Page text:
Also posted on NWHL.zone March 5, 2018
Riveters defender Michelle “Shelly” Picard participated in the Fourth Annual #MikeyStrong Charity Hockey Game on Friday at the Prudential Center. Four years ago, Mike Nichols suffered a spinal injury at a high school hockey game in 2014. Since then, he has teamed up with WFAN and Boomer Esiason for the Mike Nichols Charity Hockey Game. Esiason and Will Reeve—son of the late Christopher and Dana Reeve—served as captains for the event. For the second consecutive year, the #MikeyStrong game was hosted by the New Jersey Devils. and the Prudential Center.
“I was fortunate enough to be chosen,” Picard humbly explained before taking the ice for Team Reeve. “They asked me again and I jumped on the opportunity. It’s such a great cause.”
Picard — a captain of Team NWHL and an NWHL All-Star — along with 20 other skaters took the ice to raise funds for the Mike Nichols Foundation and the Christopher & Dana Reeve Foundation. All proceeds are dedicated to curing spinal cord injury and improving quality of life for people with paralysis. NHL alumni such as Grant Marshall, Colton Orr, and Rick DiPietro returned to the ice for the event. Picard was the only active professional hockey player among those skating Friday night. Picard and Nichols share a mutual respect.
“He’s a great person doing awesome things for the sport, spinal cord research, and for families trying to move forward,” said Picard. She hopes to get Mike to a Riveters game sometime soon. “Hopefully, that will happen because I’d love to see him there.”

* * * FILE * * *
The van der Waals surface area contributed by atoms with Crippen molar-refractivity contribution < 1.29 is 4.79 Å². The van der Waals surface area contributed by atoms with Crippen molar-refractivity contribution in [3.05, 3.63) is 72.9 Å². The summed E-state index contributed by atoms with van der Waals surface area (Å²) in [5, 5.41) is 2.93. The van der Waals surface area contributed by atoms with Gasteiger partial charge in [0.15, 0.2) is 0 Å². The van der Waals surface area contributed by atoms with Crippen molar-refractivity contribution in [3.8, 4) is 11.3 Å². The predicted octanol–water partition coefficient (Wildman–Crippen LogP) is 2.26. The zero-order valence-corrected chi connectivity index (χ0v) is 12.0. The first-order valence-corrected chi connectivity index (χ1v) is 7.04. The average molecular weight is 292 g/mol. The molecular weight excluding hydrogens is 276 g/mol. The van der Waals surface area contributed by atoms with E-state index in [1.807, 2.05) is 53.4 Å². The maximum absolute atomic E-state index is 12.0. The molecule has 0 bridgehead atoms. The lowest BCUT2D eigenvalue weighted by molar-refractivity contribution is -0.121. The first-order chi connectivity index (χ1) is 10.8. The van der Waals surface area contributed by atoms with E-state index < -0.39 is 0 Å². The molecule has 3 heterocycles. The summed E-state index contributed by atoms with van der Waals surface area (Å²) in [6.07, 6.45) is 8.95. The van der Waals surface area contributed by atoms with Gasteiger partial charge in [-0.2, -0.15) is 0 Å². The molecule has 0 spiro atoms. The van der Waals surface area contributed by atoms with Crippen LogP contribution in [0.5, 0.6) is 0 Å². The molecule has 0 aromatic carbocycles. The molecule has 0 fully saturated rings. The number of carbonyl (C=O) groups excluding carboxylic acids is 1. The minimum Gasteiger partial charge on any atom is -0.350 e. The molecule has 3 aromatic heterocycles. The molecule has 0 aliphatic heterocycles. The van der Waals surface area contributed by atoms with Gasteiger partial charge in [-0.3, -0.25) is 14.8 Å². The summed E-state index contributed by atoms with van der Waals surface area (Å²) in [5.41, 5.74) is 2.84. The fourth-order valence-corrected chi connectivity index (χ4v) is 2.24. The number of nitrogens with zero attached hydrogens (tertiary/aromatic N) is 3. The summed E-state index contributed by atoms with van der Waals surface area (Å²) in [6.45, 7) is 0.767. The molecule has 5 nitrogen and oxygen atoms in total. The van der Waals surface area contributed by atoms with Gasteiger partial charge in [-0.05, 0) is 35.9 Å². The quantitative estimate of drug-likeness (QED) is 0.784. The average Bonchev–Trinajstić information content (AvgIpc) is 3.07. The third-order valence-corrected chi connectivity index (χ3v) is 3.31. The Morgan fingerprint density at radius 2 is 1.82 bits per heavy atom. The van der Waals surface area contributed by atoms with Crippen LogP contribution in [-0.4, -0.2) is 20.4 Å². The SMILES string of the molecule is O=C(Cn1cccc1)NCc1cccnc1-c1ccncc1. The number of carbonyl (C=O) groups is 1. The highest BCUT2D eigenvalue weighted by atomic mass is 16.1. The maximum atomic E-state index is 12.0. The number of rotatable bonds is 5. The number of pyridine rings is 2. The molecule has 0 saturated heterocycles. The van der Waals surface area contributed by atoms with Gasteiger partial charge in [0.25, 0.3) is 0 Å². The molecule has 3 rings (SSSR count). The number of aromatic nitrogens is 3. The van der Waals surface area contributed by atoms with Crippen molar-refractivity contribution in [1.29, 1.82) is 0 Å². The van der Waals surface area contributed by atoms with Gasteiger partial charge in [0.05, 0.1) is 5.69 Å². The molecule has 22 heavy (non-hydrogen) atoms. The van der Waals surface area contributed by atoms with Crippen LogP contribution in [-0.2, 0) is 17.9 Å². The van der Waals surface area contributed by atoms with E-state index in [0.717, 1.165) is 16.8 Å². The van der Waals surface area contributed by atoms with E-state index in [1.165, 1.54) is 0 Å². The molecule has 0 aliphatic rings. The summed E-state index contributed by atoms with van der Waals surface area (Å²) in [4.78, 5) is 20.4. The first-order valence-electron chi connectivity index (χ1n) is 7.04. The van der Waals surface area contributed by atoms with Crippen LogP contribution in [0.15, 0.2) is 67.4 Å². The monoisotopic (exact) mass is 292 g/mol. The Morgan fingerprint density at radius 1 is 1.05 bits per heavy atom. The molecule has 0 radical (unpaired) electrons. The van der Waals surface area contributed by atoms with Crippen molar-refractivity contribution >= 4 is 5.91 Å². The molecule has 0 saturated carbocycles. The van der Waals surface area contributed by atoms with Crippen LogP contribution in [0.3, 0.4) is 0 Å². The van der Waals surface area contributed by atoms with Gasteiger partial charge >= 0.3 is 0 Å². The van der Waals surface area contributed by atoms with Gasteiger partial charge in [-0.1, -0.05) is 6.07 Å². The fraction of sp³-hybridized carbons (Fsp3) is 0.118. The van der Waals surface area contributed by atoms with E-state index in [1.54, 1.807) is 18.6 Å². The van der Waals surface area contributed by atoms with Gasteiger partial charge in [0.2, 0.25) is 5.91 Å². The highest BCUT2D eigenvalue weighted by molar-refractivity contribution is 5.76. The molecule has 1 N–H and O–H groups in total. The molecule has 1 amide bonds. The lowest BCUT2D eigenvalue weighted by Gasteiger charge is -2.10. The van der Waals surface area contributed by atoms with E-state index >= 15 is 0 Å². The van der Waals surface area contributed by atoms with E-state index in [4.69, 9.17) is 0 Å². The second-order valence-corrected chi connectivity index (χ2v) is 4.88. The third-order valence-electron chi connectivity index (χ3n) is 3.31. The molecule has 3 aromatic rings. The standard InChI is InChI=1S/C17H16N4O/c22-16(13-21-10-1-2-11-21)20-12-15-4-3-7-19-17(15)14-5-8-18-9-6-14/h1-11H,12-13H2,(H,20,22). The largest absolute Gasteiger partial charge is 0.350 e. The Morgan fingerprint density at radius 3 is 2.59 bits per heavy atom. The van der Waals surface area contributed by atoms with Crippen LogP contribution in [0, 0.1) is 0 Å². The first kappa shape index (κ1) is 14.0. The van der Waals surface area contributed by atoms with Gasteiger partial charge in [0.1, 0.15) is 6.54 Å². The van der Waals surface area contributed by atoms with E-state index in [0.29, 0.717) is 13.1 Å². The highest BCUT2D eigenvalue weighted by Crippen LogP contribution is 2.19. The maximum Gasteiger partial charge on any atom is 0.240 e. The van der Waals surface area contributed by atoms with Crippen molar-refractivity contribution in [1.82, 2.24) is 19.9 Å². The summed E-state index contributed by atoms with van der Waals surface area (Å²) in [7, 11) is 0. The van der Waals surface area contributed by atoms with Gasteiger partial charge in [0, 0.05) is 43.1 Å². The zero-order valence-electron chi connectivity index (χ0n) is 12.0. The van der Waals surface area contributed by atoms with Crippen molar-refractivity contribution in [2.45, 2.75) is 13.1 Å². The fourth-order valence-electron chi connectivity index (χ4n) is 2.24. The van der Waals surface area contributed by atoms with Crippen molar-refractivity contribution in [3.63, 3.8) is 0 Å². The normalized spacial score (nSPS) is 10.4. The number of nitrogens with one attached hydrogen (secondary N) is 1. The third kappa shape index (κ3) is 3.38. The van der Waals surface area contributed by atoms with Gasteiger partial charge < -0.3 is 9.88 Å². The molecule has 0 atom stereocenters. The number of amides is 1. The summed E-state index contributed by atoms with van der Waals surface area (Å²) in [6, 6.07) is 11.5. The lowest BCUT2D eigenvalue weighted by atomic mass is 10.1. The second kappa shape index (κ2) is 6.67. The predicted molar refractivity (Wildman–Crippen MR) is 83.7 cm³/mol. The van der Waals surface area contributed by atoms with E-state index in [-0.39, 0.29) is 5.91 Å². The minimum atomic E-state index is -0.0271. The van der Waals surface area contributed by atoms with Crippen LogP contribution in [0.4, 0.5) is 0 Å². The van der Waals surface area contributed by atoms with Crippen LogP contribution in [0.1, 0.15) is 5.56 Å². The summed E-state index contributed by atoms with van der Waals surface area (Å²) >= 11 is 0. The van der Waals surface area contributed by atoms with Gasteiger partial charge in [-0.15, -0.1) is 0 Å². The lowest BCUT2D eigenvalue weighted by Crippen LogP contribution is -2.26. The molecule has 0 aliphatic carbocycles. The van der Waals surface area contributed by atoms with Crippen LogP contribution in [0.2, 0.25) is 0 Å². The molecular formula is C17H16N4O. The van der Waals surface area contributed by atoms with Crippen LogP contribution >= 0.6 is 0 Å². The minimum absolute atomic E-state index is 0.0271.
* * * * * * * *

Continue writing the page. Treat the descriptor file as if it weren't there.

Mike seemed eager to catch Picard in action again. In 2014, he fought hard to watch Picard and the U.S. Olympic Team play Canada at the Sochi Games.
“I had physical therapy at the time,” Nichols said. “I was like, ‘Listen. I’m not leaving my room unless you put [he game on the big projector in the physical therapy room.’” Nichols prevailed, all for the love of the game.
Hockey players showing up for one another is the main theme behind the #MikeyStrong fundraiser.
“The hockey community is one of the most tight-knit, supportive groups of people that I’ve ever come across,” said Will Reeve. “When this community comes together to support a cause, like the Reeve Foundation cause, like the Mikey Nichols cause, it’s a really powerful result.”
When Boston Pride forward Denna Laing suffered her spinal injury, organizations like the Reeve Foundation stepped up to support her and her family. Laing was presented with the Dana Reeve Hope Award at the 2016 A Magical Evening gala.
Nichols recalled meeting Denna at the event in November, “Denna Laing is a great person,” he said. “I know Denna is doing a great job of spreading the message of spinal cord injury.”
Nichols, like Laing, takes on the responsibility to raise awareness for other hockey players dealing with spinal cord injuries. “It’s just another opportunity to spread the message and do what is necessary,” he said.
Reeve agreed, “When we meet people like Mike, like Denna [Laing], like Eric LeGrand, and the millions of other people we help and support all around the world, we know that we have an obligation to them as the leader in our space to deliver on the promise that we are going to get them out of their wheelchair. It doesn’t matter if they played hockey or not, we know we have the support of the hockey community and it’s a real honor for us.”
The hockey community will continue to spread the message and offer support to their injured brothers and sisters Saturday evening at the third annual Denna Day.
This year, the Pride will donate proceeds from the 50-50 to Journey Forward, which betters the lives of those who have suffered Spinal Cord injuries.
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